Professor Dan Kuwali, an international law expert, says Malawi’s public finance management laws are impressive on paper but not formidable because of loopholes that promote abuse of public resources.
Kuwali, a Brigadier General in the Malawi Defence Force, made the observation on Saturday night in Mzuzu when he delivered a public lecture on Public Purse: Use, Misuse and Abuse of Government Resources under the auspices of the Malawi Law Society (MLS).
He observed that while the law relating to public finance management is primarily provided in the Public Finance Act (PFA) of 2003 and the Public Audit Act, Malawi also has other laws such as the Public Procurement Act and Corrupt Practices Act.
But Kuwali, who also teaches international law at the University of Pretoria in South Africa, said revelations of plunder of public resources through Cashgate exposed in 2013 provide evidence of the need to seriously look at management of public finances in the country.
Highlighting the loopholes in the available laws, he noted that the PFA does not have a provision that makes it imperative to report on expenditure for the previous financial year before budget estimates are presented and considered by the National Assembly.
This arrangement, he argued, is a loophole as government ministries, departments and agencies (MDAs) do not have an obligation to report on the expenditure before requesting for more resources for the upcoming year.
Further, he noted that although Section 83(6) of the PFA requires publication of summarised financial statements in the Gazette or newspapers, it remains rare to see government financial statements published in the newspapers.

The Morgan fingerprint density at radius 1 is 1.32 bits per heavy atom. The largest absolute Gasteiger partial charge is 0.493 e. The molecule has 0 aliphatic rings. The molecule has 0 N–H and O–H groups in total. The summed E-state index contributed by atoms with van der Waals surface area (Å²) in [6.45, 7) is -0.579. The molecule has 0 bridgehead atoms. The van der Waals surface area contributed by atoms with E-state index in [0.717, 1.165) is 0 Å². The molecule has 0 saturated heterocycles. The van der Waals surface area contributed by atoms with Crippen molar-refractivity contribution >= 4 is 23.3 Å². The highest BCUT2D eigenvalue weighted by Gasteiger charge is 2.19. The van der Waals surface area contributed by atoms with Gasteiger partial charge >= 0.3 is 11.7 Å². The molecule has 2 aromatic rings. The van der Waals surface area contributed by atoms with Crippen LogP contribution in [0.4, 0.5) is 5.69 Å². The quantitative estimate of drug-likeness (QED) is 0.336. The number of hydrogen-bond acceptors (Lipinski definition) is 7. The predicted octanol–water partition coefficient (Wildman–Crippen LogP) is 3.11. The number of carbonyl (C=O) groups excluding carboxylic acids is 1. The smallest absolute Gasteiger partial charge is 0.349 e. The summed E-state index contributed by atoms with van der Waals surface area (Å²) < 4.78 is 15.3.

Kuwali, who is also a fellow of Harvard Kennedy School of Government, also queried the Vote of Unforeseen Expenditure as provided for by the PFA, which is supposed to be approved by Cabinet but the law does not make it an obligation for authorities to account for the expenditure. He said this makes the funds prone to abuse.
Besides the legal challenges, he also discussed a number of institutional shortcomings in the drive.
For example, while acknowledging the work that the Public Accounts Committee (PAC) of Parliament does, Kuwali said the committee needs information and acumen to effectively fulfill its oversight function.
He said: “There is still a backlog of external audits. Currently, PAC is scrutinising accounts as far back as 2013 at the time when controlling officers responsible either have left the MDAs in question or have retired from the public service.
“Further, there are still weaknesses in the actions and follow up based on recommendations of the National Audit Office [NAO] and PAC. In respect of Parliament’s Budget and Finance Committee, there is more opportunity for scrutiny of the draft budget than for budget execution.”
As part of solutions, Kuwali called for the need to respect certain principles in the implementation of the national budget, like the budget being approved by the Legislature prior to implementation.
He said: “A well-functioning public finance management system must have clear rules on transparency and reporting, as well as enforceable sanctions for failure.”
MLS executive director Tiwonge Kayira urged people in the country to make use of the information while rights activist Moses Mkandawire lamented the deep rooted culture of corruption in the country.
MLS is scheduled to host another public lecture, focusing on injunctions, in Lilongwe this Thursday. It will be presented by Marshal Chilenga.
In recent years, Malawi has registered rising cases of abuse of public funds, according to various audit queries, including some reported by the National Audit Office. n